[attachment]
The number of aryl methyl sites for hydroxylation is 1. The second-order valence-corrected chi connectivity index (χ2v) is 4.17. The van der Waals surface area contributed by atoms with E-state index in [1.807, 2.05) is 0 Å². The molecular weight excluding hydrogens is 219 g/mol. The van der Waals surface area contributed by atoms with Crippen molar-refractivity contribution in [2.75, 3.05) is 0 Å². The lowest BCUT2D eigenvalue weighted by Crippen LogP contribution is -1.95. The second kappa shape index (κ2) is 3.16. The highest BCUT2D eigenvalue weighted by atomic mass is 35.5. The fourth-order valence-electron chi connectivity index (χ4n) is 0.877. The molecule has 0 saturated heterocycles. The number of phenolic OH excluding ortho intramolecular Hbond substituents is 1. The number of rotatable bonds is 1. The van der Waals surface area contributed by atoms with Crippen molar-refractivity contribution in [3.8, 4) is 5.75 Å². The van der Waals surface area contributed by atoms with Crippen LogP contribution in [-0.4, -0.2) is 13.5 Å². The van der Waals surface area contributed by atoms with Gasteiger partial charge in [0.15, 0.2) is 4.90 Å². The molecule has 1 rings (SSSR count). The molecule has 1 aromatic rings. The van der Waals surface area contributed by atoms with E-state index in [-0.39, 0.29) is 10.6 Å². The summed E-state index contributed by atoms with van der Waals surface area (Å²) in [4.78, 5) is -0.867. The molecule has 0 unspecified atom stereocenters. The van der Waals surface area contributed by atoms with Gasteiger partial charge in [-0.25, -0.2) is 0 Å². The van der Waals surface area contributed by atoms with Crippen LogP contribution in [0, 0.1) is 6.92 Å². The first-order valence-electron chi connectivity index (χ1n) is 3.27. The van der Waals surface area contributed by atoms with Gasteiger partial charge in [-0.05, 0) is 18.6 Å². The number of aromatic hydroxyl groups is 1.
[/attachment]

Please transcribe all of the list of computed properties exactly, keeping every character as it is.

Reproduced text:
The number of aryl methyl sites for hydroxylation is 1. The second-order valence-corrected chi connectivity index (χ2v) is 4.17. The van der Waals surface area contributed by atoms with E-state index in [1.807, 2.05) is 0 Å². The molecular weight excluding hydrogens is 219 g/mol. The van der Waals surface area contributed by atoms with Crippen molar-refractivity contribution in [2.75, 3.05) is 0 Å². The lowest BCUT2D eigenvalue weighted by Crippen LogP contribution is -1.95. The second kappa shape index (κ2) is 3.16. The highest BCUT2D eigenvalue weighted by atomic mass is 35.5. The fourth-order valence-electron chi connectivity index (χ4n) is 0.877. The molecule has 0 saturated heterocycles. The number of phenolic OH excluding ortho intramolecular Hbond substituents is 1. The number of rotatable bonds is 1. The van der Waals surface area contributed by atoms with Crippen molar-refractivity contribution in [3.8, 4) is 5.75 Å². The van der Waals surface area contributed by atoms with Crippen LogP contribution in [-0.4, -0.2) is 13.5 Å². The van der Waals surface area contributed by atoms with Gasteiger partial charge in [0.15, 0.2) is 4.90 Å². The molecule has 1 rings (SSSR count). The molecule has 1 aromatic rings. The van der Waals surface area contributed by atoms with E-state index in [-0.39, 0.29) is 10.6 Å². The summed E-state index contributed by atoms with van der Waals surface area (Å²) in [4.78, 5) is -0.867. The molecule has 0 unspecified atom stereocenters. The van der Waals surface area contributed by atoms with Gasteiger partial charge in [-0.25, -0.2) is 0 Å². The van der Waals surface area contributed by atoms with Crippen LogP contribution in [0, 0.1) is 6.92 Å². The first-order valence-electron chi connectivity index (χ1n) is 3.27. The van der Waals surface area contributed by atoms with Gasteiger partial charge in [-0.05, 0) is 18.6 Å². The number of aromatic hydroxyl groups is 1.